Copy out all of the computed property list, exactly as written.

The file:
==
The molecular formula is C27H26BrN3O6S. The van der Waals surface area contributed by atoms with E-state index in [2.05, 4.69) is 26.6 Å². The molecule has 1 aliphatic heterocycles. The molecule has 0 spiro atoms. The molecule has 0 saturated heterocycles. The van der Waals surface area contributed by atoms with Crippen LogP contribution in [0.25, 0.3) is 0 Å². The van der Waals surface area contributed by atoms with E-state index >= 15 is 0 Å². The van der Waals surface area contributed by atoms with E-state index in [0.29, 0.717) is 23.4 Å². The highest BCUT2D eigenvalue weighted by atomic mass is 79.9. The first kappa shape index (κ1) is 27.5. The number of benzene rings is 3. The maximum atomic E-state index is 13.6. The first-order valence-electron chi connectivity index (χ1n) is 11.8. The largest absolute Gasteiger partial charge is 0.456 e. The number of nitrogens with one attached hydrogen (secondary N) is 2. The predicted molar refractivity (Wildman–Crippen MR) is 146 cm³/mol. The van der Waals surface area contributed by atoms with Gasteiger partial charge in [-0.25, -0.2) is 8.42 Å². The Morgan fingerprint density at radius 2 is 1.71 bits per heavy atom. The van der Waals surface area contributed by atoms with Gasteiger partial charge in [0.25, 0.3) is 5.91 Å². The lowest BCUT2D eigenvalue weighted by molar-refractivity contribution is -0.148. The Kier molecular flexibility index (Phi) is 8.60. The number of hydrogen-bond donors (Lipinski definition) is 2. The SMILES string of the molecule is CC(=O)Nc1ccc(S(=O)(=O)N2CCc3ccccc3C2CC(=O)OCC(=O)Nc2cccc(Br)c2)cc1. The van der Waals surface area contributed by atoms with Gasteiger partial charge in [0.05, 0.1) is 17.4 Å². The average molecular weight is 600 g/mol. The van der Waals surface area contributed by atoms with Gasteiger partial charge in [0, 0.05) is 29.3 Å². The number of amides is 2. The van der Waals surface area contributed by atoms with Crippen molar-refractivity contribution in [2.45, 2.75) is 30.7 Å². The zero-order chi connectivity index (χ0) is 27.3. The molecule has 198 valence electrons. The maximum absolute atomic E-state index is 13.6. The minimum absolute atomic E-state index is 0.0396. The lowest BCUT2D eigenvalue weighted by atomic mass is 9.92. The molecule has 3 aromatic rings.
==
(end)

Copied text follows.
The molecular formula is C27H26BrN3O6S. The van der Waals surface area contributed by atoms with E-state index in [2.05, 4.69) is 26.6 Å². The molecule has 1 aliphatic heterocycles. The molecule has 0 spiro atoms. The molecule has 0 saturated heterocycles. The van der Waals surface area contributed by atoms with Crippen LogP contribution in [0.25, 0.3) is 0 Å². The van der Waals surface area contributed by atoms with E-state index >= 15 is 0 Å². The van der Waals surface area contributed by atoms with E-state index in [0.29, 0.717) is 23.4 Å². The highest BCUT2D eigenvalue weighted by atomic mass is 79.9. The first kappa shape index (κ1) is 27.5. The number of benzene rings is 3. The maximum atomic E-state index is 13.6. The first-order valence-electron chi connectivity index (χ1n) is 11.8. The largest absolute Gasteiger partial charge is 0.456 e. The number of nitrogens with one attached hydrogen (secondary N) is 2. The predicted molar refractivity (Wildman–Crippen MR) is 146 cm³/mol. The van der Waals surface area contributed by atoms with Gasteiger partial charge in [-0.25, -0.2) is 8.42 Å². The Morgan fingerprint density at radius 2 is 1.71 bits per heavy atom. The van der Waals surface area contributed by atoms with Gasteiger partial charge in [0.25, 0.3) is 5.91 Å². The lowest BCUT2D eigenvalue weighted by molar-refractivity contribution is -0.148. The Kier molecular flexibility index (Phi) is 8.60. The number of hydrogen-bond donors (Lipinski definition) is 2. The SMILES string of the molecule is CC(=O)Nc1ccc(S(=O)(=O)N2CCc3ccccc3C2CC(=O)OCC(=O)Nc2cccc(Br)c2)cc1. The van der Waals surface area contributed by atoms with Gasteiger partial charge in [0.05, 0.1) is 17.4 Å². The average molecular weight is 600 g/mol. The van der Waals surface area contributed by atoms with Gasteiger partial charge in [0, 0.05) is 29.3 Å². The number of amides is 2. The van der Waals surface area contributed by atoms with Crippen molar-refractivity contribution in [2.45, 2.75) is 30.7 Å². The zero-order chi connectivity index (χ0) is 27.3. The molecule has 198 valence electrons. The maximum absolute atomic E-state index is 13.6. The minimum absolute atomic E-state index is 0.0396. The lowest BCUT2D eigenvalue weighted by atomic mass is 9.92. The molecule has 3 aromatic rings.